The WHO benchmarks tool also serves as a yardstick for in-country stakeholders to periodically self-assess advancement toward the next level. For example, Cameroon, Côte d’Ivoire, DRC, and Nigeria used the benchmarks tool to internally measure improvement and prioritize next actions. This approach helps stakeholders better prepare for the annual Tripartite AMR country self-assessment survey (TrACSS) process [54] and recurring JEEs, which are recommended every four to five years [39].

The IPC benchmark actions emphasize repeat IPC assessments to measure incremental progress due to iterative interventions [38]. WHO provides several tools to assess IPC programs, including IPCAT2 for the national level and IPCAF for the facility level. As of September 2021, our facility counterparts in 12 countries had carried out baseline IPCAF assessmentsFootnote 1 in the program-supported facilities and repeated assessments in 71 public and private sector facilities in 9 countries. Of those facilities, the scores in 37 (52%) had increased by at least 1 capacity level. Table 6 illustrates how helping the IPC committees use a QI approach to help implement the national IPC guidelines, WHO multimodal IPC strategy, and IPC activities resulted in substantial increases in IPC capacity scores in five Senegal hospitals, with two hospitals jumping by two of four capacity levels. Recognition of IPC’s cross-cutting importance has elevated it from being just an AMR indicator in JEE 2 to a separate technical area in the new JEE 3 [40].

Table 6 IPCAF review of program-supported hospitals in Senegal before and after IPC improvement actions

The WHO benchmarks tool recommends actions around monitoring antimicrobial consumption and/or use in each of the capacity levels 2 to 5. Without access to reliable data on AMR and antimicrobial consumption and use, it is difficult to establish and run an AMS program and to carry out other AMS benchmark actions to increase JEE capacity. It is therefore critical to build the capacity of government counterparts to conduct and interpret studies that characterize national antimicrobial consumption and/or facility antimicrobial use as in the case of DRC, Tanzania, and Uganda (Table 7). At the national level, the studies involved working with the public and private sector including local manufacturers and suppliers with results allowing for performance comparisons to other countries. Public health experts in these countries now have the data to identify and implement evidence-based improvement interventions and the skills to institutionalize the methods to mark decreases in inappropriate national- and facility-level antimicrobial consumption and use. In addition to strengthening country capacity to carry out antimicrobial consumption and use surveillance, by publishing their results in peer-reviewed journals, we also helped enhance counterparts’ skills in how to draft and publish scientific articles.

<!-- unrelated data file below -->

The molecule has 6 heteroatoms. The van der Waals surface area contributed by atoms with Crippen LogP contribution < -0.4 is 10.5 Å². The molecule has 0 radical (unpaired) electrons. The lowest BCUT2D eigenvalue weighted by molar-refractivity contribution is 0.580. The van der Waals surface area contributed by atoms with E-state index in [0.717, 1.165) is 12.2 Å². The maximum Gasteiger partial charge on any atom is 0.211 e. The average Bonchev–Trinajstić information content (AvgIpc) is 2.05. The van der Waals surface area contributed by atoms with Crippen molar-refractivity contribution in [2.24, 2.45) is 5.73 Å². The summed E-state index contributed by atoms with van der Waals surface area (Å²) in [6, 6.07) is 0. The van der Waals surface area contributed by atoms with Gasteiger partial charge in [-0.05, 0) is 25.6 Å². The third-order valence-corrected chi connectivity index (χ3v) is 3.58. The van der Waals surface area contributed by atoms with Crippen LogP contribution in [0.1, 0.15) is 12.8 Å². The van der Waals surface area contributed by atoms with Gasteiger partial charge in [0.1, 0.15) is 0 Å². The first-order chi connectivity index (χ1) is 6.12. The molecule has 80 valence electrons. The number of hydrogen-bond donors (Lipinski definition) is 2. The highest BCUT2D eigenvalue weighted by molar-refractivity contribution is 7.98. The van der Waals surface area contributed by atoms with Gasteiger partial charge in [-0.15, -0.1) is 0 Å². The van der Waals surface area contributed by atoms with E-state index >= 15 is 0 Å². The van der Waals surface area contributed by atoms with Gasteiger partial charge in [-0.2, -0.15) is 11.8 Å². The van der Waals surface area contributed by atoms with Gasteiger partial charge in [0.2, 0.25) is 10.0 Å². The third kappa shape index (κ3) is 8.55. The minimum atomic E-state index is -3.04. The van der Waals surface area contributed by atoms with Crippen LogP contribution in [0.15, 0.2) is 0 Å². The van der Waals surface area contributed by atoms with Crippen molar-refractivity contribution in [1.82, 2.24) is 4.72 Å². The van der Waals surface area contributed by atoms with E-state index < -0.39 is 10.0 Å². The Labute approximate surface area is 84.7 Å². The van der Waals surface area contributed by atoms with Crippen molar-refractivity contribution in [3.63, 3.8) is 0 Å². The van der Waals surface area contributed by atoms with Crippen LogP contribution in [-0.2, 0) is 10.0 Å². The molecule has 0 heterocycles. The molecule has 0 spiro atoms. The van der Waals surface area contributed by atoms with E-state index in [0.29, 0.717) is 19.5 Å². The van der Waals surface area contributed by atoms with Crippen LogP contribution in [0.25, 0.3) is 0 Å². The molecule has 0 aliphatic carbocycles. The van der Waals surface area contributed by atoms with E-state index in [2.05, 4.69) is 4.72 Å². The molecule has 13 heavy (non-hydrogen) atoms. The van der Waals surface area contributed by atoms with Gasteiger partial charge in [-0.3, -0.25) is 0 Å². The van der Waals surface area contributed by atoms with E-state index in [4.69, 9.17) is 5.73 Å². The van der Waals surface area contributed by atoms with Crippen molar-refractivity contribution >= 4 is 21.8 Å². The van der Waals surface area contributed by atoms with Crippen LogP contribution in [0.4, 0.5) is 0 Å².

Table 7 Studies conducted to generate reliable data on antimicrobial consumption and use

The WHO benchmarks tool recommends integrating AWaRe categories of antibiotics into national governance documents such as national essential medicines lists and standard treatment guidelines. DRC, Kenya, Mali, and Tanzania incorporated AWaRe categories in such documents using a checklist the program developed [60]. By institutionalizing WHO’s AWaRe classification of antibiotics, countries can incorporate it into their metrics and use the results to inform the design of evidence-based AMS activities. As of March 2022, two of these four countries had mandated using AWaRe for antibiotic selection in all health facilities; one country’s national health insurance fund added AWaRe as a reimbursement requirement; three countries had conducted antibiotics consumption/use surveys that included AWaRe; and one country’s national regulatory authority had issued AWaRe-related regulatory guidance to health professionals. In addition, because the JEE includes regulatory indicators on medicine use in the human and animal health sectors, the program created a standardized method to rapidly assess AMS-related policies, laws, regulations, and practices in both sectors. As of September 2022, seven countries had used the method to assess the situation in both the human and animal sectors and inform AMS priorities, leading to post-assessment actions such as development of national AMS plans in Cameroon, Côte d’Ivoire, Mali, and Senegal, and drafting of a ministerial order regulating AMS in the animal sector in Burkina Faso. Since the findings of these IPC and AMS assessment tools inform the design of interventions that address weaknesses, they help national stakeholders and implementing partners institutionalize the tools for improvement, monitoring, and evaluation.